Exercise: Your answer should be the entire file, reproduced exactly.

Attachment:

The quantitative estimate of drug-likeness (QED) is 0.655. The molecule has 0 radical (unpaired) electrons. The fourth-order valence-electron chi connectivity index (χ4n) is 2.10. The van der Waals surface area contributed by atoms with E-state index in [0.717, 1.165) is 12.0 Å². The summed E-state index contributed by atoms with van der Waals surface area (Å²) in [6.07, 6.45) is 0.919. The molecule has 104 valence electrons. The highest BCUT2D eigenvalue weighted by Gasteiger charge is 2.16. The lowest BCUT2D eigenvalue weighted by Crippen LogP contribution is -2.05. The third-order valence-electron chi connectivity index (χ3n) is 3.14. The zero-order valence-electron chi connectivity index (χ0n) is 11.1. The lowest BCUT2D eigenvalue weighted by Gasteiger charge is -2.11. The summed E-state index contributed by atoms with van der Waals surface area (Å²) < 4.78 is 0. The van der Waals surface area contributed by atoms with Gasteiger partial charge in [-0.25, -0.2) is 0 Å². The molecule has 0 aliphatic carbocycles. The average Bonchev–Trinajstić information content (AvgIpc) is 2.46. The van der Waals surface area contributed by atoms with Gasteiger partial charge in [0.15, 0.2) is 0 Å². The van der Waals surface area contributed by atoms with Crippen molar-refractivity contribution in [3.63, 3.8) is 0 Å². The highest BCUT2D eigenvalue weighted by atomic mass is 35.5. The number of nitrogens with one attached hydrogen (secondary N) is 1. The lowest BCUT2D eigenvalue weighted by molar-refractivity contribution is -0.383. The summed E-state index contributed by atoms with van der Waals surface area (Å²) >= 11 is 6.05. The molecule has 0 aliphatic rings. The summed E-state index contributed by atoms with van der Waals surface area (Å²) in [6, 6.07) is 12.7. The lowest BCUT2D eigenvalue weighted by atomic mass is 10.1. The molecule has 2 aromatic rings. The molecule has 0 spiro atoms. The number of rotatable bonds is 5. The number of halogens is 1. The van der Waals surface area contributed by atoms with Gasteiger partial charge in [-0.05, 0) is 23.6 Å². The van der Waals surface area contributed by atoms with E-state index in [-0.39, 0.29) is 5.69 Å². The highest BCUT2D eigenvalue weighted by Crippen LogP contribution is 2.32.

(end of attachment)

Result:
The quantitative estimate of drug-likeness (QED) is 0.655. The molecule has 0 radical (unpaired) electrons. The fourth-order valence-electron chi connectivity index (χ4n) is 2.10. The van der Waals surface area contributed by atoms with E-state index in [0.717, 1.165) is 12.0 Å². The summed E-state index contributed by atoms with van der Waals surface area (Å²) in [6.07, 6.45) is 0.919. The molecule has 104 valence electrons. The highest BCUT2D eigenvalue weighted by Gasteiger charge is 2.16. The lowest BCUT2D eigenvalue weighted by Crippen LogP contribution is -2.05. The third-order valence-electron chi connectivity index (χ3n) is 3.14. The zero-order valence-electron chi connectivity index (χ0n) is 11.1. The lowest BCUT2D eigenvalue weighted by Gasteiger charge is -2.11. The summed E-state index contributed by atoms with van der Waals surface area (Å²) < 4.78 is 0. The van der Waals surface area contributed by atoms with Gasteiger partial charge in [-0.25, -0.2) is 0 Å². The molecule has 0 aliphatic carbocycles. The average Bonchev–Trinajstić information content (AvgIpc) is 2.46. The van der Waals surface area contributed by atoms with Gasteiger partial charge in [0.15, 0.2) is 0 Å². The van der Waals surface area contributed by atoms with Crippen molar-refractivity contribution in [3.63, 3.8) is 0 Å². The highest BCUT2D eigenvalue weighted by atomic mass is 35.5. The number of nitrogens with one attached hydrogen (secondary N) is 1. The lowest BCUT2D eigenvalue weighted by molar-refractivity contribution is -0.383. The summed E-state index contributed by atoms with van der Waals surface area (Å²) >= 11 is 6.05. The molecule has 0 aliphatic rings. The summed E-state index contributed by atoms with van der Waals surface area (Å²) in [6, 6.07) is 12.7. The lowest BCUT2D eigenvalue weighted by atomic mass is 10.1. The molecule has 2 aromatic rings. The molecule has 0 spiro atoms. The number of rotatable bonds is 5. The number of halogens is 1. The van der Waals surface area contributed by atoms with Gasteiger partial charge in [-0.05, 0) is 23.6 Å². The van der Waals surface area contributed by atoms with E-state index in [-0.39, 0.29) is 5.69 Å². The highest BCUT2D eigenvalue weighted by Crippen LogP contribution is 2.32.